noun, plural ex·pres·sos.
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Origin of expresso
Words nearby expresso
What does expresso mean?
Expresso is a variant of the word espresso, a kind of strong coffee made by forcing steam or boiling water through ground, dark-roast coffee beans.
Is expresso a word?
The term expresso originated as a mispronunciation and misspelling of espresso. But it has become used commonly enough to be added to the dictionary. Being in the dictionary doesn’t make it a word—people using it commonly and you knowing what they mean makes it a word!
In English, the letter combination es is far less common than ex at the beginning of words. So for many English speakers, it feels more natural to pronounce the beginning of espresso as ex rather than es. This has probably been influenced by the word express, which is associated with speed, and the stimulating effects of espresso’s jolt of caffeine.
We know, we know—some people don’t think expresso is a “real word.” But this is how language works. In English, it isn’t all that unusual for variant spellings and pronunciations to become the standard over time. For example, the word bird comes from the Middle English term bryd. The word apron was originally napron, but changed due to the fact that saying a napron sounds a lot like an apron.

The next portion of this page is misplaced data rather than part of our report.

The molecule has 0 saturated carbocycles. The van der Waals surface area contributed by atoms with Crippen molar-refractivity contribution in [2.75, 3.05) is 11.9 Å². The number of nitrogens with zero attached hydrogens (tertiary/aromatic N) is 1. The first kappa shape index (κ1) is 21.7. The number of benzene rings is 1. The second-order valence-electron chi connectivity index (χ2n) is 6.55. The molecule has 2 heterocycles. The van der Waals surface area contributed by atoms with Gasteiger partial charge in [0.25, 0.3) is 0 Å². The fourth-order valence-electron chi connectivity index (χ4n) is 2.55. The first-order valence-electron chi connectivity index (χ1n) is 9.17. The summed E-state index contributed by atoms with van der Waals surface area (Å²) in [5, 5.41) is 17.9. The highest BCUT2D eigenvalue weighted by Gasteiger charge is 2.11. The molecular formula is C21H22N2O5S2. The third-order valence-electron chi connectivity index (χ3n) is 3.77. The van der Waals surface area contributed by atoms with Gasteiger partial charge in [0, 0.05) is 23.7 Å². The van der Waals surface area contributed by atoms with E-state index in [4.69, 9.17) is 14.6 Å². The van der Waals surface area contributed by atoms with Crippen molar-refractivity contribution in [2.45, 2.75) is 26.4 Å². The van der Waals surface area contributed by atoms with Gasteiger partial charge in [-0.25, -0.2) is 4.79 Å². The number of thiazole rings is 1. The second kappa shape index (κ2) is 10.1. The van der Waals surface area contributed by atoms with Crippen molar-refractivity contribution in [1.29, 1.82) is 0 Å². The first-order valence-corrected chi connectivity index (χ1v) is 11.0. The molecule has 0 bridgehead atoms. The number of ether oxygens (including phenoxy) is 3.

The word espresso can also refer to a cup of espresso (as in I like to have an espresso after dinner) or an espresso machine (as in I got an espresso so now I can make my favorite drinks at home), and the word expresso can be used in these ways as well.
Example: The barista corrected me when I ordered an expresso, but I can’t be held responsible for what I say before I’ve had my coffee.
Where does expresso come from?
The word espresso is fairly new to English, with the first records of its use coming from the 1940s. The confusion over its pronunciation (and, subsequently, its spelling) probably dates back to the time when it started to become widespread in English. The word espresso comes from the Italian term caffè espresso, which literally means “pressed coffee.” The variation from es to ex isn’t all that surprising—the Italian word espresso ultimately derives from the Latin verb exprimere, meaning “to press out.”
Espresso and expresso are relatively new to English, but their use (and consumption) has become widespread along with other coffee-related terms, such as cappuccino, latte, and mocha. Expresso is so strong that it’s usually served in a very small cup. Sometimes, people have a “shot” of expresso by itself or added to their coffee to make it stronger. Several expresso shots are an express to the caffeine jitters.
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How is expresso used in real life?
Some people judge those who say expresso rather than espresso, but that’s just the way language works sometimes.
i also just realized that all my life i’ve been saying “expresso” instead of “espresso”
— ʸᵉᵃʰ ᶜᵃⁿ ᶦ ᵍᵉᵗ ᵘʰʰʰʰʰ (@xwhythisname) May 11, 2020
how many shots of expresso can i drink before i explode
— َhaneul하늘 (@mashivity) July 25, 2020
— Francine Lacqua (@flacqua) February 29, 2016
Try using expresso!
Is expresso used correctly in the following sentence?
You want to take a break and grab an expresso?
Example sentences from the Web for expresso
You can sit there, after the paper's read, sip your expresso and watch the people go by.I'm a Stranger Here Myself|Dallas McCord Reynolds